> Four or five-star restaurant meals twice daily ($10 U.S.); $300 U.S./mos
> VIP table and unlimited champagne for eight people at the hottest club: $150 U.S. ($18.75 U.S. per person x four visits per month= $75 U.S./mos/person)
> Two hours daily of private Spanish lessons, five times per week: $5 U.S. per hour x 40 hours per month=$200 U.S./mos
> Two hours daily of private tango lessons with two world-class professional dancers: $8.33 U.S. per hour x 40 hours per month=$333.20 U.S./month
> Monthly subway pass and daily cab rides to and from tango lessons: $75 U.S./mos
Four-Week Total for Luxury Living in Buenos Aires: $1533.20
Annual Total: $18,398.40
One last thing… read this amazing little excerpt from a book titled Vagabonding, which will get you pretty juiced up about travel:
…in more vivid terms, you’ll start your travels by doing things that you dreamed about when you were still planning your tour travels: You will stand in awe of the ancients at places like Stonehenge, Angkor Wat, and Machu Picchu; you’ll wander amazed through the exhibits of the Smithsonian, the Louvre, or the Hermitage; you’ll stare in reverence at the sunrise over the African Serengeti, sunset on the Australian outback, or high noon in the steamy jungles of Borneo; you’ll listen, rapt, to the otherworldly whistle of the Mongolian throat singers, stare in amazement at the swirl of Turkish Sufis, or stomp along madly to Irish drinking songs. You will shop for Mayan weavings in the markets of Chichicastenango; haggle for damask in the souks of Damascus, or bargain for brocade in the merchant alleyways of Varanasi. You will bungee-jump the canyons of the New Zealand, climb the slopes of Kilimanjaro, or windsurf the Sea of Galilee. You will have impassioned one-week love affairs (with natives and fellow travelers alike) along the Adriatic coast of Croatia, the cobbled streets of Havana, or the neon avenues of Tokyo. You will sip cappuccino in the cafes of the Italian Riviera, eat fresh fruit in the Sri Lankan highlands, or stare blissfully into space along the clean blue waters of the Costa Rican coast. You will quaff ouzo all day on the islands of Greece, dance to techno all night on the shores of Goa, or lose a week’s sleep in the Carnival madness of Rio de Janerio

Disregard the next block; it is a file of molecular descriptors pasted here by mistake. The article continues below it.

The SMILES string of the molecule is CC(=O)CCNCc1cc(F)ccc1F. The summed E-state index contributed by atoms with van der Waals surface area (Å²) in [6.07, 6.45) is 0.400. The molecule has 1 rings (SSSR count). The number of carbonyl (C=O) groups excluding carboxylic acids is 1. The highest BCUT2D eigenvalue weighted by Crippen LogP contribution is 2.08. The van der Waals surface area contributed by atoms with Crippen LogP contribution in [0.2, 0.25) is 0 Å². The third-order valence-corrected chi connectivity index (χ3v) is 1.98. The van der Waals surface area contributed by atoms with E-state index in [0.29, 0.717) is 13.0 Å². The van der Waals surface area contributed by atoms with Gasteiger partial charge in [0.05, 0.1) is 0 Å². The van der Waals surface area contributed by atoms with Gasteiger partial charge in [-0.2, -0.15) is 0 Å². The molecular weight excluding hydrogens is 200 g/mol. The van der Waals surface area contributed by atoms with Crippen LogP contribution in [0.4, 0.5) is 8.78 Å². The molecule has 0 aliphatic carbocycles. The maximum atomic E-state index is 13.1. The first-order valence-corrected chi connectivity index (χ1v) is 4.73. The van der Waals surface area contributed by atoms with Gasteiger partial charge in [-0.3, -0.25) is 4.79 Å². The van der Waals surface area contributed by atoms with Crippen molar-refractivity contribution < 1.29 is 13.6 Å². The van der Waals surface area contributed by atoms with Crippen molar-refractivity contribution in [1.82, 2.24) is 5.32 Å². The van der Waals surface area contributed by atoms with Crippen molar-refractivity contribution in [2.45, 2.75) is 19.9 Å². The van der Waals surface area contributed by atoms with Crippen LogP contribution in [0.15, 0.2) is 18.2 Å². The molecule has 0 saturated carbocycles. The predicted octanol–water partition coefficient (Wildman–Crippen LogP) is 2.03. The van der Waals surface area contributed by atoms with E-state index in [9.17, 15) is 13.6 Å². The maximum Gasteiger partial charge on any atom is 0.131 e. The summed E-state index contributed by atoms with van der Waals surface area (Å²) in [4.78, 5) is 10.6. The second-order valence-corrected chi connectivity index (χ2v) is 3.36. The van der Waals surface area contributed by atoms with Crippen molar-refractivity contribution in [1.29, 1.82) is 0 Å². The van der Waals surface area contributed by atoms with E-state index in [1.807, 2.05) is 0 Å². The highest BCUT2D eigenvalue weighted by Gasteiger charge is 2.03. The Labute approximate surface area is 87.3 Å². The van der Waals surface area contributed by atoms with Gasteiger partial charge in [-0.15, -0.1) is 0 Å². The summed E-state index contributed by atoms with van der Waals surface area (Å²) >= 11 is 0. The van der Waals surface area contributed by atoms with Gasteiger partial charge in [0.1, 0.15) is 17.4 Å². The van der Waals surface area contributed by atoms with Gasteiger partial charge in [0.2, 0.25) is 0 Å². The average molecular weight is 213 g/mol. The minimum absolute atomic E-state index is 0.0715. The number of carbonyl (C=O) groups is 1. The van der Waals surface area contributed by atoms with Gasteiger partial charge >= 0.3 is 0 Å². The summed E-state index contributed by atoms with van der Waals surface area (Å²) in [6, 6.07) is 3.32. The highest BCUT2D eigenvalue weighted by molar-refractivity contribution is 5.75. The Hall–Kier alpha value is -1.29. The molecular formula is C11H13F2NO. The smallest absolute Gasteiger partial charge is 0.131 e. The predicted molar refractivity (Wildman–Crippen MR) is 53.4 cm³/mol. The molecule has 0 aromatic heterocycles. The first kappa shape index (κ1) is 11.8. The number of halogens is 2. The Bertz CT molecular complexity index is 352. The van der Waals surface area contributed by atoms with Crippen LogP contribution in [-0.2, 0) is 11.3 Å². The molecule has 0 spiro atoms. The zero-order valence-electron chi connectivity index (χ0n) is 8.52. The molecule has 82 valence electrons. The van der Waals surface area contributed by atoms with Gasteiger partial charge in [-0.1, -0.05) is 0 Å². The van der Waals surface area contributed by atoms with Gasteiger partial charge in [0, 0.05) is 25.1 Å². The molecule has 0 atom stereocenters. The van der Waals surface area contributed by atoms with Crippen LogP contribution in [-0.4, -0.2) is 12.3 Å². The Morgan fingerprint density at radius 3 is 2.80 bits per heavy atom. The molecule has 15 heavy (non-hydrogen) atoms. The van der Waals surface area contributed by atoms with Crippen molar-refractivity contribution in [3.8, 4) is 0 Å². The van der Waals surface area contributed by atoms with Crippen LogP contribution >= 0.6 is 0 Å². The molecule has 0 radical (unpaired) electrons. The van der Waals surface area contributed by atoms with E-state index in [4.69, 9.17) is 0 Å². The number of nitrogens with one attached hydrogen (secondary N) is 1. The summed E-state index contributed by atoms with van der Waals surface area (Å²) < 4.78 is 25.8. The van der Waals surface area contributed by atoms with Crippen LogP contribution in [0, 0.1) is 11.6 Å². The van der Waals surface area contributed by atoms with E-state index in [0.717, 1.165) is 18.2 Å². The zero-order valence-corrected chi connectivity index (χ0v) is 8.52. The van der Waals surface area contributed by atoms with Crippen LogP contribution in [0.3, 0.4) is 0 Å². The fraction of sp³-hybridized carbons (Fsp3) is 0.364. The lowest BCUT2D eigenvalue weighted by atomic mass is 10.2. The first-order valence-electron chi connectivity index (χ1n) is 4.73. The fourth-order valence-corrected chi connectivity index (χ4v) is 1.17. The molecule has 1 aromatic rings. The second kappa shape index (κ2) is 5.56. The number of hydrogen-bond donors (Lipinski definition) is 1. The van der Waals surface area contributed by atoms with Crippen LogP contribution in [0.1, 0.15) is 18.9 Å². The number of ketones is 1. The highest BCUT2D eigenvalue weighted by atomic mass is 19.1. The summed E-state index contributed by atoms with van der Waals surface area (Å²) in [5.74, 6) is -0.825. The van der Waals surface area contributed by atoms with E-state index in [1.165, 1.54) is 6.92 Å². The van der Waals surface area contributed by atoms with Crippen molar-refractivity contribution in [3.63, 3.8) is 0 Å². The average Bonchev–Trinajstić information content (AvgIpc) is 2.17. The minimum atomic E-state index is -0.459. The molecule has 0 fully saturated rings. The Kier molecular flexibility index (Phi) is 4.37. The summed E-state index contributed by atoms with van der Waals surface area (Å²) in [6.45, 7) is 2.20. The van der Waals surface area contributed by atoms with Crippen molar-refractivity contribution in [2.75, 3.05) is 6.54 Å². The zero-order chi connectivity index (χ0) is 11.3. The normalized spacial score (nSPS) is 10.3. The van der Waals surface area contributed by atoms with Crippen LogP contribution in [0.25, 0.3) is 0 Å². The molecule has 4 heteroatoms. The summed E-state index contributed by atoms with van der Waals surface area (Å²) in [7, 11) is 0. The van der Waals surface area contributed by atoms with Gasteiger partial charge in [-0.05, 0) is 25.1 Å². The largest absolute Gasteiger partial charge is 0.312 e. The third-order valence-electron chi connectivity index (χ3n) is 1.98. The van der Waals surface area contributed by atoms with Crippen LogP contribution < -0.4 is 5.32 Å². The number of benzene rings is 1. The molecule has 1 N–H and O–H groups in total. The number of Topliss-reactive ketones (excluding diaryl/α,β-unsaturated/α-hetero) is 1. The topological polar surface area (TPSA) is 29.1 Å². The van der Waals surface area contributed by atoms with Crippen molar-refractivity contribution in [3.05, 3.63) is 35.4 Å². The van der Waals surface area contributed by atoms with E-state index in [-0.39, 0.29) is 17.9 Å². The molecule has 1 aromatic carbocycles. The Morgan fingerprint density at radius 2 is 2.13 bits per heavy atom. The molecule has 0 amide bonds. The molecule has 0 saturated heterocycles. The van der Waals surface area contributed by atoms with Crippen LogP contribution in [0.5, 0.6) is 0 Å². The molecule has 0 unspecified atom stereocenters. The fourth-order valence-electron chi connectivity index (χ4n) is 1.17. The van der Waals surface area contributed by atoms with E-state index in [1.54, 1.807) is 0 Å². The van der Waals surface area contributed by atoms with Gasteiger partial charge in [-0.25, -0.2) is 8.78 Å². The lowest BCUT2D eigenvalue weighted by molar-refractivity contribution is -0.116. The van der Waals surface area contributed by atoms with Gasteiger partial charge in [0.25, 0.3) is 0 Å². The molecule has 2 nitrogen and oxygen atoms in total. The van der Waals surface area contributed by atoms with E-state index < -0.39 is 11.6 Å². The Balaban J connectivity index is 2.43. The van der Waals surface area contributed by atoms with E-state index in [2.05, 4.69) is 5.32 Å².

Ferriss, Timothy. The 4-hour Work Week: Escape the 9-5, Live Anywhere, and Join the New Rich. New York: Crown, 2009. Print.
Potts, Rolf. Vagabonding: an Uncommon Guide to the Art of Long-term World Travel. New York: Villard, 2003. Print.